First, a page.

Illness Policy

 

Students who are too ill to participate in normal school activities should be kept at home while they recuperate. They will be more ready to learn when they return, and they will be less likely to infect other students or staff. To make clear this principle, the following rules are given:

A child with a cold or the flu must remain home until the symptoms have subsided.

A child with a fever of 100° or above must remain home until the temperature has been normal for 24 hours.

A child who has vomited two or more times within the last 24 hours, or who cannot tolerate normal food and drink, must remain home until his system has been normal for 24 hours.

A child with diarrhea (3 or more watery stools in 24 hours) must remain home until the diarrhea has stopped for at least 24 hours.

A child with conjunctivitis (pink eye) must remain home until a doctor approves his return to school or the symptoms are no longer present for at least 24 hours.

A child with an upper respiratory infection (symptoms: persistent nasal discharge that is discolored, elevated temperature, productive excessive cough) must remain home until a doctor approves his return to school or the symptoms are no longer present for at least 24 hours.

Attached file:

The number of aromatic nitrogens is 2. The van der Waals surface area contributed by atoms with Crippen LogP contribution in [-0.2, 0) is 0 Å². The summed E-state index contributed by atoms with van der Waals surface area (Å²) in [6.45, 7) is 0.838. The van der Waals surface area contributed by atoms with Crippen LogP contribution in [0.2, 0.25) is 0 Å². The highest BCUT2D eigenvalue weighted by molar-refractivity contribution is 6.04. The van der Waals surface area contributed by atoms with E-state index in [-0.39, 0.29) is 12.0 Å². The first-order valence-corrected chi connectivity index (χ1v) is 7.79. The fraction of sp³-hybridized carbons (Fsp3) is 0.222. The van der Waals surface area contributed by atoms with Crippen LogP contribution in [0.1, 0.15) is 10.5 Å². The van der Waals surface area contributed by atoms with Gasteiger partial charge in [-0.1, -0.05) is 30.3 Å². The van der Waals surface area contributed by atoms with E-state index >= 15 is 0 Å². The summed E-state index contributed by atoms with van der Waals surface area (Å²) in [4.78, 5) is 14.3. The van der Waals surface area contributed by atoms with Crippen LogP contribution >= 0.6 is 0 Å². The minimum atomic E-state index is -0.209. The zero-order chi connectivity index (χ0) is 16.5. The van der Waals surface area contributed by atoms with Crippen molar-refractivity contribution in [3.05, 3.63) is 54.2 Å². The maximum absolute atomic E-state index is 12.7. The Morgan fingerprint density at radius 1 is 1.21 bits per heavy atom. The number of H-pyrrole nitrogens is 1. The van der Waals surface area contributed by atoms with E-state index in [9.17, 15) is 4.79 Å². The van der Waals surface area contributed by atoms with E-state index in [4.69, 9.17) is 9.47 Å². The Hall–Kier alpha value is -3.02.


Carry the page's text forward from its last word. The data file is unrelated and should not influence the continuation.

A child with a known or suspected communicable disease (strep throat, chickenpox, shingles, impetigo, unknown rash, etc.) must remain home until a doctor approves his return to school or the symptoms are no longer present for at least 24 hours.

A child with head lice must have been treated with a medicated shampoo and siblings at school be examined and treated before returning to school.

A teacher may call a parent to come and pick up a child who shows signs of illness, has developed a fever, who has vomited, or who in general appears no longer able to participate in normal school activities.

A child without fever, but with a mild cough, runny nose, and nasal congestion may be at school with the following caveat: A teacher may call a parent to come and pick up a child whose symptoms worsen, impair the child’s ability to participate in normal activities, or impair classroom learning.

If a child needs to take medication while at school, a parent must supply written instructions. The medication must be in a pharmacy labeled container.

 

Parents are to notify teachers if their child is ill and is remaining at home, or if their child has had any of the above conditions in the prior 24 hours. Teachers are to inform parents about assignments that may be completed at home if t